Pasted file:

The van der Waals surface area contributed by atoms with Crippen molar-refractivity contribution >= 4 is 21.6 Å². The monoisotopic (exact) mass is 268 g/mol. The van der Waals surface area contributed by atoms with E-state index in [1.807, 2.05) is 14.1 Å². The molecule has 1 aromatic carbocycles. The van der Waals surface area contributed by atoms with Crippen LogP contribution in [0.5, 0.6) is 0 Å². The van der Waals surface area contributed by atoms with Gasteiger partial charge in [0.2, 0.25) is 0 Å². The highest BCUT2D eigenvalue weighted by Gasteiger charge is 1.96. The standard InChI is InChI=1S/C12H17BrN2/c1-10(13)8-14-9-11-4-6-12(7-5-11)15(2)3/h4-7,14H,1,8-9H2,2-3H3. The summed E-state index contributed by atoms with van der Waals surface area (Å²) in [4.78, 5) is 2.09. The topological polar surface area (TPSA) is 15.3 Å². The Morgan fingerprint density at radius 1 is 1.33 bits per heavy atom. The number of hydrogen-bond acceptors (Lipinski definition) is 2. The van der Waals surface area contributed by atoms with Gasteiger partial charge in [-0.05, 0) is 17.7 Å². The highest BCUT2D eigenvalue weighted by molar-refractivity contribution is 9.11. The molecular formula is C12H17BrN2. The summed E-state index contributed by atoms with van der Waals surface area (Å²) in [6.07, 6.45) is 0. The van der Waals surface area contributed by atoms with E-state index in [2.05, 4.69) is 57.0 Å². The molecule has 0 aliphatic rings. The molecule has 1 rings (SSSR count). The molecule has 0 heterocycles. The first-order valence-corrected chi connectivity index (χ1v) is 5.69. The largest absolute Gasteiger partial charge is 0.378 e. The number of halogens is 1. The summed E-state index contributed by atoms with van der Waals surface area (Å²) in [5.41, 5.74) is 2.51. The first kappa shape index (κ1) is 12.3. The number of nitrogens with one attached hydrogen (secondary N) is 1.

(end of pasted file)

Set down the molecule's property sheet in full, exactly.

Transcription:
The van der Waals surface area contributed by atoms with Crippen molar-refractivity contribution >= 4 is 21.6 Å². The monoisotopic (exact) mass is 268 g/mol. The van der Waals surface area contributed by atoms with E-state index in [1.807, 2.05) is 14.1 Å². The molecule has 1 aromatic carbocycles. The van der Waals surface area contributed by atoms with Crippen LogP contribution in [0.5, 0.6) is 0 Å². The van der Waals surface area contributed by atoms with Gasteiger partial charge in [0.2, 0.25) is 0 Å². The highest BCUT2D eigenvalue weighted by Gasteiger charge is 1.96. The standard InChI is InChI=1S/C12H17BrN2/c1-10(13)8-14-9-11-4-6-12(7-5-11)15(2)3/h4-7,14H,1,8-9H2,2-3H3. The summed E-state index contributed by atoms with van der Waals surface area (Å²) in [4.78, 5) is 2.09. The topological polar surface area (TPSA) is 15.3 Å². The Morgan fingerprint density at radius 1 is 1.33 bits per heavy atom. The number of hydrogen-bond acceptors (Lipinski definition) is 2. The van der Waals surface area contributed by atoms with Gasteiger partial charge in [-0.05, 0) is 17.7 Å². The highest BCUT2D eigenvalue weighted by molar-refractivity contribution is 9.11. The molecular formula is C12H17BrN2. The summed E-state index contributed by atoms with van der Waals surface area (Å²) in [6.07, 6.45) is 0. The van der Waals surface area contributed by atoms with E-state index in [2.05, 4.69) is 57.0 Å². The molecule has 0 aliphatic rings. The molecule has 1 rings (SSSR count). The molecule has 0 heterocycles. The first-order valence-corrected chi connectivity index (χ1v) is 5.69. The largest absolute Gasteiger partial charge is 0.378 e. The number of halogens is 1. The summed E-state index contributed by atoms with van der Waals surface area (Å²) in [5.41, 5.74) is 2.51. The first kappa shape index (κ1) is 12.3. The number of nitrogens with one attached hydrogen (secondary N) is 1.